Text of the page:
Home > Employee Benefits > How many employees do you have? The answer may not be so simple

How many employees do you have? The answer may not be so simple

employeesSimple question? Maybe. For many organizations, it is anything but simple. Companies hire staff to complete required tasks. Many of these individuals are easily identified as ‘employees’ and the employer generates a W-2 reporting their compensation to the government. Alternatively, some organizations onboard certain workers as “Independent Contractors” to accomplish tasks. This category of worker is in a different class.

It gets confusing when “contractors” and regular employees are sitting at desks right beside each other doing identical or similar jobs and being overseen by the same individuals. In this scenario, the lines are blurred considerably. The IRS provides employers with some information on how to determine if someone has crossed the line from an ‘Independent Contractor’ to ‘employee’. The IRS tells us that the determination is based on whether the person for whom the services are being performed has the right to control how the worker performs that service. It is not an employer’s choice of how they want to pay the individual or even how the individual would like to be paid, rather, this decision is broken down into three broad factors:

  • Behavioral control
  • Financial control
  • Relationship of the parties

In Publication 1779 the IRS attempts to help employers work through this test on their own. They will also make the determination for you if you submit a Form SS-8.

So why does any of this matter?

The government and the tax code look at these individuals as if they are vendors hired by the firm. They generally are not benefits-eligible and are excluded from a variety of regulations including minimum wage, unemployment insurance, and overtime rules. The employer is also not on the hook for paying things like Social Security and Medicare tax payments on behalf of these individuals. This can appear to be an attractive solution to some employers who are looking to contain the rising costs in their benefits expenditures.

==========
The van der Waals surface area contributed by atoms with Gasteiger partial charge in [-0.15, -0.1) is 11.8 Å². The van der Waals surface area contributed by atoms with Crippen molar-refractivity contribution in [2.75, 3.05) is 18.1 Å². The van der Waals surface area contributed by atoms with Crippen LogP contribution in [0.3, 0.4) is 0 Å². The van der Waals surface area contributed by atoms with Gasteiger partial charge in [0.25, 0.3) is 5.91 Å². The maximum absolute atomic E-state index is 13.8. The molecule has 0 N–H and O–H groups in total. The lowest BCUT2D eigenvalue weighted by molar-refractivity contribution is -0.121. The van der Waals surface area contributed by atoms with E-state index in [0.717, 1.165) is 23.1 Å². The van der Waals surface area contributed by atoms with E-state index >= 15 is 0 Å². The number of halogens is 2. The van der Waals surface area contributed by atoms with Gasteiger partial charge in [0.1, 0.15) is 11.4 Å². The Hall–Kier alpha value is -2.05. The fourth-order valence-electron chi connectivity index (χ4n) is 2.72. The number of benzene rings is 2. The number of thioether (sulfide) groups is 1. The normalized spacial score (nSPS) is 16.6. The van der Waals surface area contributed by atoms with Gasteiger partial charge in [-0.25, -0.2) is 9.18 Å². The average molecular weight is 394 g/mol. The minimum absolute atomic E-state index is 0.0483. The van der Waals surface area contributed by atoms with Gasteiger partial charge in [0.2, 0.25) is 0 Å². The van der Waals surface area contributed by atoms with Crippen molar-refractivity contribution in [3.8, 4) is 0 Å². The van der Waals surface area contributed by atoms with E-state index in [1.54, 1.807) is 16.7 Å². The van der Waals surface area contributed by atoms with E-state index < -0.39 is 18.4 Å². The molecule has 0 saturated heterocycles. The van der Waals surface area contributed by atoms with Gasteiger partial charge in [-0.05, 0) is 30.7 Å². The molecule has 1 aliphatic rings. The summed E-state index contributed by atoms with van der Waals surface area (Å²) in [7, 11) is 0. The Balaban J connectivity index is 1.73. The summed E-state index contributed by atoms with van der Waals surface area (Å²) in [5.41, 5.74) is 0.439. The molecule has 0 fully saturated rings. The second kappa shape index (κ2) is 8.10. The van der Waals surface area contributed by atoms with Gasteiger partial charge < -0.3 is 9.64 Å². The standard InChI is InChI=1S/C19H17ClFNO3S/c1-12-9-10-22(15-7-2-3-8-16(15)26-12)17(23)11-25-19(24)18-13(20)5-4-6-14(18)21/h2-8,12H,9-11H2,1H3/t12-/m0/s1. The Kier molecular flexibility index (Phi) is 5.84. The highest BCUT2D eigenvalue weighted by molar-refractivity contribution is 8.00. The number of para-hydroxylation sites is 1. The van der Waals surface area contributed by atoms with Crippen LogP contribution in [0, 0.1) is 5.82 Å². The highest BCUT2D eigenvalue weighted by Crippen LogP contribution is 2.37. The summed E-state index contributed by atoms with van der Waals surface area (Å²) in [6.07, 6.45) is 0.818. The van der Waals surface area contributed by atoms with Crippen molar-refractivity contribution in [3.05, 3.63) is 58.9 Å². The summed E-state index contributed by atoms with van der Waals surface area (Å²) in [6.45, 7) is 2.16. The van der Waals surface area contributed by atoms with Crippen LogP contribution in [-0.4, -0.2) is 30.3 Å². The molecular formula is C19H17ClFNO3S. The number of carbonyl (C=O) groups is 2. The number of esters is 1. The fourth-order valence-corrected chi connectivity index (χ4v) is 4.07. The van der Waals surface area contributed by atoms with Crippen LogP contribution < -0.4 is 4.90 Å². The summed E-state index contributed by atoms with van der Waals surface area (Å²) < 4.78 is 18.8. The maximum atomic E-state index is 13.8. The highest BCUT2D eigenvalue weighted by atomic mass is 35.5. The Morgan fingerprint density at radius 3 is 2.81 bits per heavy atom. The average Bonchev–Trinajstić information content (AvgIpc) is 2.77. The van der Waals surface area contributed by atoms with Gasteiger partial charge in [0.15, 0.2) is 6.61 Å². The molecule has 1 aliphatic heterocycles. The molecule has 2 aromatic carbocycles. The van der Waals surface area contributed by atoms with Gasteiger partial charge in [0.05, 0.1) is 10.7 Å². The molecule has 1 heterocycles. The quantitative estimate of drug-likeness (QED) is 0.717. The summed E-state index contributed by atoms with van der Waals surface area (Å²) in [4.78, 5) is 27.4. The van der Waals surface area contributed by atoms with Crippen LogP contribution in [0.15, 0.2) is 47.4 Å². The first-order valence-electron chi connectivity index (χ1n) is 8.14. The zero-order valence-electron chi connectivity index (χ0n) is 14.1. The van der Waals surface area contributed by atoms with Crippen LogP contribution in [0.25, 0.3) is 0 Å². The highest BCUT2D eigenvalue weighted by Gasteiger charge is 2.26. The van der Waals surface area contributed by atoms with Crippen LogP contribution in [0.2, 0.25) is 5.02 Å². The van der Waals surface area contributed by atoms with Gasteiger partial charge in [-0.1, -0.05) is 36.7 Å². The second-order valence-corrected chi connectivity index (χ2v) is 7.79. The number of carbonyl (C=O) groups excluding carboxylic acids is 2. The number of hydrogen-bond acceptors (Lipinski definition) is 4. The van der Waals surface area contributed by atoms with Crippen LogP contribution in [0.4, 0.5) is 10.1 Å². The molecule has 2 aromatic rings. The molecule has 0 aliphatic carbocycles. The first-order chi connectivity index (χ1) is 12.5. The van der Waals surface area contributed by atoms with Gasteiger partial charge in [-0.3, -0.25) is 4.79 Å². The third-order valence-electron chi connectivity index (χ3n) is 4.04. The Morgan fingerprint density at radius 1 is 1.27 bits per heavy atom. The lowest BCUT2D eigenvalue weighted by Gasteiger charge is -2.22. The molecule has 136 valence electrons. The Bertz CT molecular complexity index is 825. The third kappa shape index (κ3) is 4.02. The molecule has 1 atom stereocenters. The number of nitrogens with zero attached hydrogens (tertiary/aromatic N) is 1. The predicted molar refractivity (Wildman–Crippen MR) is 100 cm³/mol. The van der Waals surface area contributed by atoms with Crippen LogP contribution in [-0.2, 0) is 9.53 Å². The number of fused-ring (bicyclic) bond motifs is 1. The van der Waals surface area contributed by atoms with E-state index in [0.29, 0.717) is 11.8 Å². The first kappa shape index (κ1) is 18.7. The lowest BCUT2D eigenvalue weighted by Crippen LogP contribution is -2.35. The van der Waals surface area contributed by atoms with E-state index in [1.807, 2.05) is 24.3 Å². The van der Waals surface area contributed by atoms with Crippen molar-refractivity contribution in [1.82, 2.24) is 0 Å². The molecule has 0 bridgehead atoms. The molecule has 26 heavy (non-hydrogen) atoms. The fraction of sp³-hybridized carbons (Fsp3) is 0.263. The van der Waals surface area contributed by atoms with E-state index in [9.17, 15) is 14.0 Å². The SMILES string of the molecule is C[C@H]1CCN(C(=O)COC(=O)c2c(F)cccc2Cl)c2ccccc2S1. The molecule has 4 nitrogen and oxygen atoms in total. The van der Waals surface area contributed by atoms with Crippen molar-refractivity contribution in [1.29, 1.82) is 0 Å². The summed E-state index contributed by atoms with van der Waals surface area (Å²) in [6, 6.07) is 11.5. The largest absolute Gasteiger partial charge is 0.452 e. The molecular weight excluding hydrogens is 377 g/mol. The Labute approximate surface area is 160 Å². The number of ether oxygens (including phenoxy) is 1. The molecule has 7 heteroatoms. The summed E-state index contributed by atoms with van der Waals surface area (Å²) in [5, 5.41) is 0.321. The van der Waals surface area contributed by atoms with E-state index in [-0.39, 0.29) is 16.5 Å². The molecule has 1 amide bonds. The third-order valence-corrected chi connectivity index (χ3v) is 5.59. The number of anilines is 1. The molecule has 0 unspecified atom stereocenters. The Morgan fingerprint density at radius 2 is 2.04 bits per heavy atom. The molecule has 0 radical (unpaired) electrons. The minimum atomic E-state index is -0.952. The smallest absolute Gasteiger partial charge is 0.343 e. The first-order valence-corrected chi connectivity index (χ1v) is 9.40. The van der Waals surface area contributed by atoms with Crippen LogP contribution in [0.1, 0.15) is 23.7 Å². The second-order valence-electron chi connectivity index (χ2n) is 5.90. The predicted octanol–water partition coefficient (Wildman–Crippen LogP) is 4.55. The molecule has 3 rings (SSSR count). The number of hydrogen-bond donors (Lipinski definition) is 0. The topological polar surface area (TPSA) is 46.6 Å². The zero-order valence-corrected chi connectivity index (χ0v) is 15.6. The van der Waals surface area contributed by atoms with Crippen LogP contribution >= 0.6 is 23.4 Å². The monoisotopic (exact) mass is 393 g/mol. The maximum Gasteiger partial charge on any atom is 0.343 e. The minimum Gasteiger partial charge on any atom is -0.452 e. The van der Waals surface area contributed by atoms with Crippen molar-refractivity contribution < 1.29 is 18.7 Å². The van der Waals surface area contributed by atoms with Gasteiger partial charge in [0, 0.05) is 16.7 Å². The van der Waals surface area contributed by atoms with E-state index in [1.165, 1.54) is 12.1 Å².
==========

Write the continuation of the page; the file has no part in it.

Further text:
Employers who have not looked at their workforce with a critical eye toward correcting employee classifications might want to take this opportunity to do so. Why now? Because President Obama’s 2014 budget plan includes $14 million for the Department of Labor to specifically combat the misclassification of employees as independent contractors. One can assume that this new initiative is at least partially tied to PPACA and how employers are penalized if they fail to offer affordable coverage to employees, but would not be penalized if that same individual was an independent contractor. It can also provide employers a loophole if keeping those individuals as independent contractors keeps the employee count under 50 in order to avoid penalties under PPACA completely.

So if asked again, how many employees do you have? Has your answer changed?

(WGA’s Health Reform Advisory Team recently presented an educational web event on  “Questions on Variable Hour Employees” if you are interested in learning more, click here for the recording.) 

About the Author

Kathleen McSherry is a Senior Vice President at William Gallagher Associates in the Employee Benefit Group with a core focus on compliance and communications. Her responsibilities include educating clients on applicable local, state and federal regulations affecting their insurance programs and employees. She also acts as a liaison between WGA’s ERISA attorney and WGA’s Benefits Department.

617.646.0359 | kmcsherry@wgains.com | Connect with Kathleen on LinkedIn

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